Young Professional Advice From Friends – Lindsay Shoemake

Your  twenties. The movies depict them as that magical time in your life when you’re walking down Madison Avenue to your own theme song, your hair looks perfect, you’ve nailed your dream job, and when it comes to dating? The men just can’t get enough of you. However, life honestly doesn’t work that way for us twenties-somethings.

As I sat at company happy hour yesterday afternoon, my boss mentioned something that stuck with me. She said, “Your twenties are the best-worst time of your life. You’re figuring yourself out and you’re growing, but nothing feels quite permanent.” And that, ladies and gentleman, hits the nail on the head.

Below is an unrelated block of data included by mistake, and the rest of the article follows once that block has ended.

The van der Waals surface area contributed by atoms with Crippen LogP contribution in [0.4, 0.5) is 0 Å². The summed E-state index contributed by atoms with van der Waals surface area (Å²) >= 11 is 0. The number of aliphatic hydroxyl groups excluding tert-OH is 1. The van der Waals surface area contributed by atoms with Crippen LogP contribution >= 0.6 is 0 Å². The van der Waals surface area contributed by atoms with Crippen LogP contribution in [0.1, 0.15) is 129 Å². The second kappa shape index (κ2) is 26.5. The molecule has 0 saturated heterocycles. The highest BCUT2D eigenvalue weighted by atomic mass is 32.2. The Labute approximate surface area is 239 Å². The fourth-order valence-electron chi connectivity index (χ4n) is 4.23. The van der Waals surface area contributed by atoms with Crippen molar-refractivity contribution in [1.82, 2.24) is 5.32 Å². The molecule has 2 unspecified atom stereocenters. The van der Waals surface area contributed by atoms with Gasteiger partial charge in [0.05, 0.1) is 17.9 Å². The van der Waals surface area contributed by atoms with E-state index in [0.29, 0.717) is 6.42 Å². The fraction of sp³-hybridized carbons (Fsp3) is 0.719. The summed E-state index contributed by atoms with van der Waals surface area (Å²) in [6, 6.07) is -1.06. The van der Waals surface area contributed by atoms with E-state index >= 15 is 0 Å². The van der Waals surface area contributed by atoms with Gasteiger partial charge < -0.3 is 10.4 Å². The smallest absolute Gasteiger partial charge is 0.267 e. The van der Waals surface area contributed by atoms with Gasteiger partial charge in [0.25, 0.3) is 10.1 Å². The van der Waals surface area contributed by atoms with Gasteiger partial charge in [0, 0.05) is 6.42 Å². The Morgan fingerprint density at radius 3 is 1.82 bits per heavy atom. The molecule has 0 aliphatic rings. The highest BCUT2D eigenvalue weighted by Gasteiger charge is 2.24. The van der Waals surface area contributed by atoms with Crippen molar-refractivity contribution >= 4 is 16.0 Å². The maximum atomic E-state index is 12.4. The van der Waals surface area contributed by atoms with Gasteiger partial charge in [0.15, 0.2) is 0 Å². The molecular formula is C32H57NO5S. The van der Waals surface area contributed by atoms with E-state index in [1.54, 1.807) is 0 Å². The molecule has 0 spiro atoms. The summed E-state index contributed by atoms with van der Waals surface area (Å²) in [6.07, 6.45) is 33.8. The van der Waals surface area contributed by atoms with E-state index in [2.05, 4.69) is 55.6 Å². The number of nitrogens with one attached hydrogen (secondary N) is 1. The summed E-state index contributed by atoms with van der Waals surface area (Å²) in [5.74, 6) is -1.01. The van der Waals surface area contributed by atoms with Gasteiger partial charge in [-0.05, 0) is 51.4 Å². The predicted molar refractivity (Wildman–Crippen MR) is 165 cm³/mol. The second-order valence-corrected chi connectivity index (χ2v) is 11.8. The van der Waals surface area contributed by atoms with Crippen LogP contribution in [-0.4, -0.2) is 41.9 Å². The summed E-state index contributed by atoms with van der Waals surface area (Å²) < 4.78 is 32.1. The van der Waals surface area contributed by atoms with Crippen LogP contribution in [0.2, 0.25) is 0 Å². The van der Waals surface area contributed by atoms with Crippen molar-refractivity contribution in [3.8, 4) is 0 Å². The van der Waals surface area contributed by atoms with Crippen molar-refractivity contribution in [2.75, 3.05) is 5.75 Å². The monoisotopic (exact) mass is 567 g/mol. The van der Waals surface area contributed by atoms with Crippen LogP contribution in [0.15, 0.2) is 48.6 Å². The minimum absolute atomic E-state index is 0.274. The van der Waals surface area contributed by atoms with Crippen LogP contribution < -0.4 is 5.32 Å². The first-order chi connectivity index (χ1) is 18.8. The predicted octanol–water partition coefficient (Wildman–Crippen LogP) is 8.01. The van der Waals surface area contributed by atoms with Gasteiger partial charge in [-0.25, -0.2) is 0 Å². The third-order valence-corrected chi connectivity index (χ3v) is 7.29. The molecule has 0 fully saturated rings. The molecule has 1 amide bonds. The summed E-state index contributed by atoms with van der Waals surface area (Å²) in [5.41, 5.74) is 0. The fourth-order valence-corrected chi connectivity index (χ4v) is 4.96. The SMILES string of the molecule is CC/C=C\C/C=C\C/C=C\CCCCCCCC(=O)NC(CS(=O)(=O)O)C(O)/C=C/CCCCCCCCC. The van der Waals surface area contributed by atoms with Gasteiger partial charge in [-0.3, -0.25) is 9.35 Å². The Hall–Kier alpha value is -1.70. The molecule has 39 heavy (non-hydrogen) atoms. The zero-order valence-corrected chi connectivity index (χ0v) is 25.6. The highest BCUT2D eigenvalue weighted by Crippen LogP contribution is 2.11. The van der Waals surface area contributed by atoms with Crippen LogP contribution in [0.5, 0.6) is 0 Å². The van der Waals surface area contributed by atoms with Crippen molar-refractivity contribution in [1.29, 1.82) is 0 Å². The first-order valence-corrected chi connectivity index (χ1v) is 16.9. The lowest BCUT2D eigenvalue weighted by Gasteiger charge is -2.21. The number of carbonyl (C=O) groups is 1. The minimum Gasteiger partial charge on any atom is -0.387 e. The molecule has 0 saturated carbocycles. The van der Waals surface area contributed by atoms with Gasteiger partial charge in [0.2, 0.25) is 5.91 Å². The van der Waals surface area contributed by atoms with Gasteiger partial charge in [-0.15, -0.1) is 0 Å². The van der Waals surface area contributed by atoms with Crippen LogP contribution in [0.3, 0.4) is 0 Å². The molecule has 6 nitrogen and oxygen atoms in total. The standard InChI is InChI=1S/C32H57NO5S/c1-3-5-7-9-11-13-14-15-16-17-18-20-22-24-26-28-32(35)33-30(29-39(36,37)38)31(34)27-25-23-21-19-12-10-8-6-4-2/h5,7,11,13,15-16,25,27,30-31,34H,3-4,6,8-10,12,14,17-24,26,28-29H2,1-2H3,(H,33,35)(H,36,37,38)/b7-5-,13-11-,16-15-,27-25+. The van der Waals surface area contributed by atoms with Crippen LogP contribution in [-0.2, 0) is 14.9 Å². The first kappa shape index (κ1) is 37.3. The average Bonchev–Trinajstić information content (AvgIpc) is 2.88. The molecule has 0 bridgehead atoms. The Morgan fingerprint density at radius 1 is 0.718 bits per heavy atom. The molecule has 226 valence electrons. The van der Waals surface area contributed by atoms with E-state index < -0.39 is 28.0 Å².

Although I’m greatly leaning toward loving my twenties rather than loathing them, each and every day still consists of a lesson to be learned.

So far, I’ve tasted a lot of success, and I have to be grateful for it! For starters, I run a successful blog, That Working Girl, along with my two stellar interns, Catia and Stephanie. As a three-person team, we do a heck of a lot, and we have fun doing it. Running a blog is a ton of work, but it’s gratifying seeing how readers relate and respond – and when companies want to send you free samples! I also intern for one of the best PR firms in Atlanta (and I’d argue on the East Coast), Caren West PR. I’m living the life I dreamed of since I was a little girl, ogling the Atlanta skyline when my parents decided to take me into the city. I would always turn to my little sister in the car and say, “Look, we’re in ‘magic town,’” and now I’m living in it. Now that is truly magical.